'Border disputes may end'
Atal's visit has yielded "better than expected" results for the settlement of boundary dispute, feel experts.india Updated: Jul 02, 2003 17:06 IST
Prime Minister Atal Bihari Vajpayee's milestone visit to China has yielded "better than expected" results for the final settlement of the boundary dispute that has impaired the smooth development of Sino-Indian relations, top Chinese analysts said on Sunday.
"The very important visit of Prime Minister Vajpayee has yielded better than expected results that would go a long way to enhance mutual trust and understanding between China and India and lead to the final settlement of some of the historical problems between our two countries," former Chinese ambassador to India Cheng Ruisheng said.
Evaluating Vajpayee's six-day official visit to China, the first by an Indian prime minister in a decade, Cheng, also Vice President of the Chinese Association for South Asian Studies, said the appointment of special representatives by both New Delhi and Beijing to hasten the process of boundary settlement was a major achievement reached during the visit.
"The appointment of a special representative to explore from the political perspective the framework of a boundary settlement is a very important and unexpected move by the two governments," Cheng said.
India nominated National Security Advisor and Principal Secretary to the Prime Minister, Brajesh Mishra, as its special representative while China named its Executive Vice Foreign Minister Dai Bingguo to the post.
Vajpayee, who suggested the appointment of a special representative to his Chinese counterpart Wen Jiabao during their "restrictive talks" held prior to the delegation-level talks in the Great Hall of the People here, received a reply within 24 hours, which is really quick considering Beijing's slow responses in the past, official sources said.
Cheng noted that in the first-ever joint declaration between India and China, Vajpayee and Wen reiterated their readiness to seek a "fair, reasonable and mutually acceptable solution" to the boundary issue through consultations on "an equal footing".
Commenting on the forward movement on the boundary issue, the deputy director of the Institute of Asia-Pacific Studies of the Chinese Academy of Social Sciences (CASS), Professor Sun Shihai, said the boundary negotiations could not make progress in the past 20 years due to lack of political will and "misperceptions" on both sides.
"Now we have a chance to make fresh progress on the boundary issue with the appointment of a special representative who enjoys political backing from the leadership of the two sides," Sun said.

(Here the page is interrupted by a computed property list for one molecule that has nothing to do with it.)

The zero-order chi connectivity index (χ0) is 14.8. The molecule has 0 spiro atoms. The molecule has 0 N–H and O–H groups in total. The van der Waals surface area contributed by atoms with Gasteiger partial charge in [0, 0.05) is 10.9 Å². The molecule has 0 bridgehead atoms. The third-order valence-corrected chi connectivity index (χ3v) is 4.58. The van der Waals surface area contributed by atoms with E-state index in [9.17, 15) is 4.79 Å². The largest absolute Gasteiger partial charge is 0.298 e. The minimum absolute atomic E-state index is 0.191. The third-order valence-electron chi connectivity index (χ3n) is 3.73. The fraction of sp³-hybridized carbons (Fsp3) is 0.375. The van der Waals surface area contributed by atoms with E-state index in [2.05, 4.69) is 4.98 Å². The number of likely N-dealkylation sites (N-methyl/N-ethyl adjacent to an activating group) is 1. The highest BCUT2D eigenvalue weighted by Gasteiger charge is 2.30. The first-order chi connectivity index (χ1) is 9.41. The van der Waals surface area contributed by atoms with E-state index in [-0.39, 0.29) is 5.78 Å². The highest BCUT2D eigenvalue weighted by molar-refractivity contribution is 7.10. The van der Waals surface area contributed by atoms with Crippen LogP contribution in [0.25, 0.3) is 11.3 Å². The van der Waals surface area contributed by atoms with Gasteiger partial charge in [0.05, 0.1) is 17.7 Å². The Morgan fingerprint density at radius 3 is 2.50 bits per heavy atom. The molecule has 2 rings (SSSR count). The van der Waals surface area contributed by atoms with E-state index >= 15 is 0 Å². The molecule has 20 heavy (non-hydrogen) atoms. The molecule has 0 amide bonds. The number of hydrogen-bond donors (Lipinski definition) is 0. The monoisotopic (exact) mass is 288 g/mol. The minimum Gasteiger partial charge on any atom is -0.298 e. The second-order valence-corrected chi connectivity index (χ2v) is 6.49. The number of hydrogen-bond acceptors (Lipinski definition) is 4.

He noted that Beijing and New Delhi have reached agreement on the principles under which the vexed boundary question should be resolved while maintaining peace and tranquillity along the border areas.
Vajpayee, in a statement prior to his departure from Shanghai, the gleaming commercial capital of China, also noted that among the important steps discussed during his visit was the settlement of the vexed India-China boundary question.
"Both countries have been discussing principles which are to be followed for an eventual boundary settlement," Vajpayee said.
The two leaders agreed that the work of clarification of the Line of Actual Control (LAC) should continue smoothly.
"We also agreed that peace and tranquillity along the LAC should continue to be maintained," Vajpayee said.
India says China occupies approximately 38,000 square kilometres of territory in Kashmir. In addition, under the so-called Sino-Pakistan 'boundary agreement' of 1963, Pakistan illegally ceded 5,180 sq km of Indian territory in Pakistan Occupied Kashmir (PoK) to China.
At the same time, China lays claim to 90,000 sq km of land in Arunachal Pradesh.
Senior officials from the two sides have held 14 sessions of the Joint Working Group (JWG) on the border issue since late 1980s in an effort to find a peaceful solution to the border dispute. Apart from the JWG, the two sides have also met at the Expert Group (EG) level 13 times.
However, little progress has been achieved with both sides only managing to exchange sample maps of the middle sector, the least contentious among the eastern, middle and western sectors.
Now that China has settled its boundary dispute with almost all of its neighbours, including Russia and Vietnam, official sources hope that a fair and mutually acceptable formulation could be worked out on the border issue so as to ensure enduring and strong partnership between India and China.